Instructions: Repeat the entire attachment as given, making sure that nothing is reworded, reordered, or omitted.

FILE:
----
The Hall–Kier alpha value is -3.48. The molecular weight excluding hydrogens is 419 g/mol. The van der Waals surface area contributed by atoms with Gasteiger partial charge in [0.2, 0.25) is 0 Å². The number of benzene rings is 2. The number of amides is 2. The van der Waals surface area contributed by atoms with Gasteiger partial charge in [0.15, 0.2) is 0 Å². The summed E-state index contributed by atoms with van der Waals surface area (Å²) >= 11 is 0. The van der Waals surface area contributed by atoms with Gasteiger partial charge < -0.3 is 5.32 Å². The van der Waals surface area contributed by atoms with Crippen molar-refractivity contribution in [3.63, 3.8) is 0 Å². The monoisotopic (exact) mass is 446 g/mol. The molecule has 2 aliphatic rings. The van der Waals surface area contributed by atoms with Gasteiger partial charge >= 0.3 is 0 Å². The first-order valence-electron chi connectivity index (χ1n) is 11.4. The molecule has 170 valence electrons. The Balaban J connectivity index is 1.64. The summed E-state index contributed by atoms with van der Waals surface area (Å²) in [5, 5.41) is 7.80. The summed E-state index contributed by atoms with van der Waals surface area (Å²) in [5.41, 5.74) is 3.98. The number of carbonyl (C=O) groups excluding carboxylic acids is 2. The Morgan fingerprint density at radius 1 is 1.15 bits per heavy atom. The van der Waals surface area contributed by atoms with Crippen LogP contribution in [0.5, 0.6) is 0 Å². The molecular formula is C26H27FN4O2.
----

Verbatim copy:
The Hall–Kier alpha value is -3.48. The molecular weight excluding hydrogens is 419 g/mol. The van der Waals surface area contributed by atoms with Gasteiger partial charge in [0.2, 0.25) is 0 Å². The number of benzene rings is 2. The number of amides is 2. The van der Waals surface area contributed by atoms with Gasteiger partial charge in [0.15, 0.2) is 0 Å². The summed E-state index contributed by atoms with van der Waals surface area (Å²) >= 11 is 0. The van der Waals surface area contributed by atoms with Gasteiger partial charge < -0.3 is 5.32 Å². The van der Waals surface area contributed by atoms with Crippen molar-refractivity contribution in [3.63, 3.8) is 0 Å². The monoisotopic (exact) mass is 446 g/mol. The molecule has 2 aliphatic rings. The van der Waals surface area contributed by atoms with Gasteiger partial charge >= 0.3 is 0 Å². The first-order valence-electron chi connectivity index (χ1n) is 11.4. The molecule has 170 valence electrons. The Balaban J connectivity index is 1.64. The summed E-state index contributed by atoms with van der Waals surface area (Å²) in [5, 5.41) is 7.80. The summed E-state index contributed by atoms with van der Waals surface area (Å²) in [5.41, 5.74) is 3.98. The number of carbonyl (C=O) groups excluding carboxylic acids is 2. The Morgan fingerprint density at radius 1 is 1.15 bits per heavy atom. The van der Waals surface area contributed by atoms with Crippen LogP contribution in [0.5, 0.6) is 0 Å². The molecular formula is C26H27FN4O2.